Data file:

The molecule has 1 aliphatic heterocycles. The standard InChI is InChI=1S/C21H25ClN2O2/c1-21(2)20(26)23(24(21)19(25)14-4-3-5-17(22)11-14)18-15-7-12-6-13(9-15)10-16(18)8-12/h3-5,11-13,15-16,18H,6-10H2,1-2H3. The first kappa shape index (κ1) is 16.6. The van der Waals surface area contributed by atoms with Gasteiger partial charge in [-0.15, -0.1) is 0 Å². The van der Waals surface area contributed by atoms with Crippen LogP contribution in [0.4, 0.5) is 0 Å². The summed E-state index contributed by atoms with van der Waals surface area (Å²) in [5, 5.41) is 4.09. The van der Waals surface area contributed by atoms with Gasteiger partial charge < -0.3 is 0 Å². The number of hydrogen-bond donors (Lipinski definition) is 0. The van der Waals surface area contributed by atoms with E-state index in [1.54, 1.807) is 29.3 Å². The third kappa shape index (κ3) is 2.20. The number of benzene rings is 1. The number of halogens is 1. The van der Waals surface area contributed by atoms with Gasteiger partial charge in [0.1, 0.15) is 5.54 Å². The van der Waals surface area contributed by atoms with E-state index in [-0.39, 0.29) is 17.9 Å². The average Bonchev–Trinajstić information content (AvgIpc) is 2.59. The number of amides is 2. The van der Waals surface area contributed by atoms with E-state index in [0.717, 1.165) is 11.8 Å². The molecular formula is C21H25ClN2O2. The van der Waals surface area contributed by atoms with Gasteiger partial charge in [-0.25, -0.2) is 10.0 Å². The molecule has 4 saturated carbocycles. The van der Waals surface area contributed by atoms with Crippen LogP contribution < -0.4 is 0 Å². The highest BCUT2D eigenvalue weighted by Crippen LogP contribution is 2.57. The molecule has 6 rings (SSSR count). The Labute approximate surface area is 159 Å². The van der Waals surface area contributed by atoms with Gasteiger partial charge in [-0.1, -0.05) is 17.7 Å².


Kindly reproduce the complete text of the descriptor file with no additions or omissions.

The molecule has 1 aliphatic heterocycles. The standard InChI is InChI=1S/C21H25ClN2O2/c1-21(2)20(26)23(24(21)19(25)14-4-3-5-17(22)11-14)18-15-7-12-6-13(9-15)10-16(18)8-12/h3-5,11-13,15-16,18H,6-10H2,1-2H3. The first kappa shape index (κ1) is 16.6. The van der Waals surface area contributed by atoms with Gasteiger partial charge in [-0.15, -0.1) is 0 Å². The van der Waals surface area contributed by atoms with Crippen LogP contribution in [0.4, 0.5) is 0 Å². The summed E-state index contributed by atoms with van der Waals surface area (Å²) in [5, 5.41) is 4.09. The van der Waals surface area contributed by atoms with Gasteiger partial charge < -0.3 is 0 Å². The number of hydrogen-bond donors (Lipinski definition) is 0. The van der Waals surface area contributed by atoms with E-state index in [1.54, 1.807) is 29.3 Å². The third kappa shape index (κ3) is 2.20. The number of benzene rings is 1. The number of halogens is 1. The van der Waals surface area contributed by atoms with Gasteiger partial charge in [0.1, 0.15) is 5.54 Å². The van der Waals surface area contributed by atoms with E-state index in [-0.39, 0.29) is 17.9 Å². The average Bonchev–Trinajstić information content (AvgIpc) is 2.59. The number of amides is 2. The van der Waals surface area contributed by atoms with E-state index in [0.717, 1.165) is 11.8 Å². The molecular formula is C21H25ClN2O2. The van der Waals surface area contributed by atoms with Gasteiger partial charge in [-0.25, -0.2) is 10.0 Å². The molecule has 4 saturated carbocycles. The van der Waals surface area contributed by atoms with Crippen LogP contribution < -0.4 is 0 Å². The highest BCUT2D eigenvalue weighted by Crippen LogP contribution is 2.57. The molecule has 6 rings (SSSR count). The Labute approximate surface area is 159 Å². The van der Waals surface area contributed by atoms with Gasteiger partial charge in [-0.1, -0.05) is 17.7 Å².